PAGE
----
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RE: ADA requirement? [was RE: Attitude Adjustment Plea]

From: Jacobs, Steve I <jacobsi@SRDPOST.DAYTONOH.ncr.com>
Date: Thu, 22 Jan 1998 08:29:22 -0500
Message-Id: <199801221330.IAA18172@www10.w3.org>
To: w3c-wai-ig@w3.org, "'love26@gorge.net'" <love26@gorge.net>, "Kasday, Leonard" <kasday@att.com>, "Jacobs, Steve I" <jacobsi@SRDPOST.DAYTONOH.ncr.com>
Steve Jacobs writes:

In response to the following comments by HowRose[SMTP:HowRose@aol.com] of
Wednesday, January 21, 1998 4:42 PM:

"I happen to be a lawyer who practices in the ADA area, and I can say that
the; ADA was indeed drawn too narrowly to apply to websites."

HowRose - Could you please help us "non-legal beagles" understand the
implication(s)/rammification(s) of the attached ruling?

Many thanks,

Steve Jacobs


> __________________________________________________________________________
> __
> 
> Posted in the Law Reporter, Vol. 10, Issue 6, 9/11/97,  1053-1084/97 
> 
> 10 NLDR ? 240
> 
> The Honorable Tom Harkin
> United States Senate
> Washington, D.C.  20510-1502
> 
> Digest of Inquiry
> 
> To what extent does the ADA require that Internet web pages be accessible
> to
> people with visual disabilities?
> 
> Digest of Response
> 
> ADA Accessibility Requirements Apply To Internet Web Pages.
> 
> Entities subject to title II or III of the ADA must provide effective
> communication to individuals with disabilities, and covered entities that
> use the Internet to provide information regarding their programs, goods or
> services must be prepared to offer those communications through accessible
> means.  Such entities may provide web page information in text format that
> is accessible to screen reading devices that are used by people with
> visual
> impairments, and they may also offer alternative accessible formats that
> are
> identified in a screen-readable format on a web page.
> 
> Text of Inquiry
> 
> I have recently been contacted by one of my constituents who has a concern
> over the administration's policy on making Web pages compatible for the
> disabled.  I respectfully ask you to review the administration's policy on
> this issue and send me a clarification so that I might be able to respond
> to
> my constituent's questions.  It would be helpful if you could mark your
> correspondence with my office to the attention of Laura Stuber.
> 
> Thank you in advance for your assistance on this matter.
> 
> Text of Response
> 
> I am responding to your letter on behalf of your constituent, {},
> regarding
> accessibility of "web pages" on the internet to people with visual
> disabilities.
> 
> The Americans with Disabilities Act (ADA) requires State and local
> governments and places of public accommodation to furnish appropriate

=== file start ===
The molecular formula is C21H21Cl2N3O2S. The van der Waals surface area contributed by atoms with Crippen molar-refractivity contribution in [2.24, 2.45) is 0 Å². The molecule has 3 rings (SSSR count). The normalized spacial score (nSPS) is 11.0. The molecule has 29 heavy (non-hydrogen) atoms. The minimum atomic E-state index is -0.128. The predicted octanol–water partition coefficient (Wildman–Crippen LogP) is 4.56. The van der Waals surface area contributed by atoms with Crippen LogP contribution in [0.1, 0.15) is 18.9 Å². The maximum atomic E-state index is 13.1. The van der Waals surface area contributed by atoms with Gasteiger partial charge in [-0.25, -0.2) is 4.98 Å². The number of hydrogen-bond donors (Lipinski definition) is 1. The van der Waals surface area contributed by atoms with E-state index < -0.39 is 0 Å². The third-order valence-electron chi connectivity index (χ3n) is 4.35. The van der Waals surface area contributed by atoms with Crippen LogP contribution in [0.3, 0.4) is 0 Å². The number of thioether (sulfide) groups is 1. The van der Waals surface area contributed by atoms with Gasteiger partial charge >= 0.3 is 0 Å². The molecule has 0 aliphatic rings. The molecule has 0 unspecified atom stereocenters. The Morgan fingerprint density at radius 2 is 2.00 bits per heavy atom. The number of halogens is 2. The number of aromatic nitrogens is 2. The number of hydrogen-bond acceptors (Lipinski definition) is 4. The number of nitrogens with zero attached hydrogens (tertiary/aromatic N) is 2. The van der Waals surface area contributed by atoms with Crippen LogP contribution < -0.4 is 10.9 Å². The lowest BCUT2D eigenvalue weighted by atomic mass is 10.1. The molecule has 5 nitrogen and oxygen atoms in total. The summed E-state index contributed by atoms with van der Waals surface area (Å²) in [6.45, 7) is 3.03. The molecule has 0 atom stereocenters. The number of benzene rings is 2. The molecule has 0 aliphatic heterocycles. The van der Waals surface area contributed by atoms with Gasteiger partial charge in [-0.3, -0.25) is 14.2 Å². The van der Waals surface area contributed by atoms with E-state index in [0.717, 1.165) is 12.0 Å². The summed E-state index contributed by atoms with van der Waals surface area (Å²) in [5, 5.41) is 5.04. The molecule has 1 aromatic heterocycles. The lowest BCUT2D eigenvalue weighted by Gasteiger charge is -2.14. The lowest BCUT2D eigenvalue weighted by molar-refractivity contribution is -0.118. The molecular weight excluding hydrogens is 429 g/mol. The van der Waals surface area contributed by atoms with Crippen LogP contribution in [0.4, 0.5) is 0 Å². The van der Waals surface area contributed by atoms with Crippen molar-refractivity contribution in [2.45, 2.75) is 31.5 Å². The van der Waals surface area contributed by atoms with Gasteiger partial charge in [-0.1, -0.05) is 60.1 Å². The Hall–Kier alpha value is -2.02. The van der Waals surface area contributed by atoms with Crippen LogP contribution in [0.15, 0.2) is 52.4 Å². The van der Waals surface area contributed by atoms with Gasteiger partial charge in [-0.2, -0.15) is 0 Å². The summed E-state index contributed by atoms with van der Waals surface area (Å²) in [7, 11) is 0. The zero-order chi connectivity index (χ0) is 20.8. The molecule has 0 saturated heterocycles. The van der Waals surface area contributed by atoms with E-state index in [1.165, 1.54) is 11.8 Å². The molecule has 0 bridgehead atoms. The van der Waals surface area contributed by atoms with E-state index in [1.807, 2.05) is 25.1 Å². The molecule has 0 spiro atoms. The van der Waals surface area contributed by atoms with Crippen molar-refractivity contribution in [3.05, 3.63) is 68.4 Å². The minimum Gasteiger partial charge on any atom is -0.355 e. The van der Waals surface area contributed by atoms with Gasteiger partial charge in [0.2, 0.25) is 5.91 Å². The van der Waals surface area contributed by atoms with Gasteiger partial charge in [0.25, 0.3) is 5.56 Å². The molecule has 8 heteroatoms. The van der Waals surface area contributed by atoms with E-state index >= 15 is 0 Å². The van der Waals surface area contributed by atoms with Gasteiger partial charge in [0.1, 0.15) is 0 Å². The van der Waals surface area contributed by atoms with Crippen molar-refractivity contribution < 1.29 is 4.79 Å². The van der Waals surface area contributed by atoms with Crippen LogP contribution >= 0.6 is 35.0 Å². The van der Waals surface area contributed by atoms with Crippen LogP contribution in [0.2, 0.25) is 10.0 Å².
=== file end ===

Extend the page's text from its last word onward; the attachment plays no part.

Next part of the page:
> auxiliary aids and services where necessary to ensure effective
> communication with individuals with disabilities, unless doing so would
> result in a fundamental alteration to the program or service or in an
> undue
> burden.  28 C.F.R. ? 36.303; 28 C.F.R. ? 35.160. Auxiliary aids include
> taped texts, Brailled materials, large print materials, and other methods
> of
> making visually delivered materials available to people with visual
> impairments.
> 
> Covered entities under the ADA are required to provide effective
> communication, regardless of whether they generally communicate through
> print media, audio media, or computerized media such as the Internet.
> Covered entities that use the Internet for communications regarding their
> programs, goods, or services must be prepared to offer those
> communications
> through accessible means as well.
> 
> Mr. [] suggests compatibility with Lynx browser as a means of assuring
> accessibility of the Internet.  Lynx is, however, only one of many
> available
> options.  Other examples include providing the web page information in
> text
> format, rather than exclusively in graphic format.  Such text is
> accessible
> to screen reading devices used by people with visual impairments.  Instead
> of providing full accessibility through the Internet directly, covered
> entities may also offer other alternate accessible formats, such as
> Braille,
> large print, and/or audio materials, to communicate the information
> contained in web pages to people with visual impairments.  The
> availability
> of such materials should be noted in a text (i.e., screen-readable) format
> on the web page, along with instructions for obtaining the materials, so
> that people with disabilities using the Internet will know how to obtain
> the
> accessible formats.
> 
> Cc: Records, Chrono, Wodatch, McDowney, Hill, FOIA
> n:
> udd
> hille
> policylt
> harkin.ltr
> 
> sc. Young-parran
> 
> The Internet is an excellent source of information and, of course, people
> with disabilities should have access to it as effectively as people
> without
> disabilities.  The following web site provides information about
> accessibility of web pages and guidelines for development of accessible
> web
> pages:
> 
> http://www.trace.wisc.edu/HTMLgide/htmlfull.html
> Trace Center, University of Wisconsin
> 
> These sites may be useful to you or your constituent in exploring the
> accessibility options on the Internet.  In addition, the Department of
> Justice has established an ADA home page to educate people about their
> rights and responsibilities under the ADA and about the Department's
> efforts
> to implement the ADA.  The address of the ADA home page is:
> http://www.usdoj.gov/crt/ada/adahomi.htm.
> 
> I hope this information is helpful to you in responding to your
> constituent.
> 
> Deval L. Patrick
> Assistant Attorney General
> Civil Rights Division
> 
> 
Received on Thursday, 22 January 1998 08:31:24 GMT

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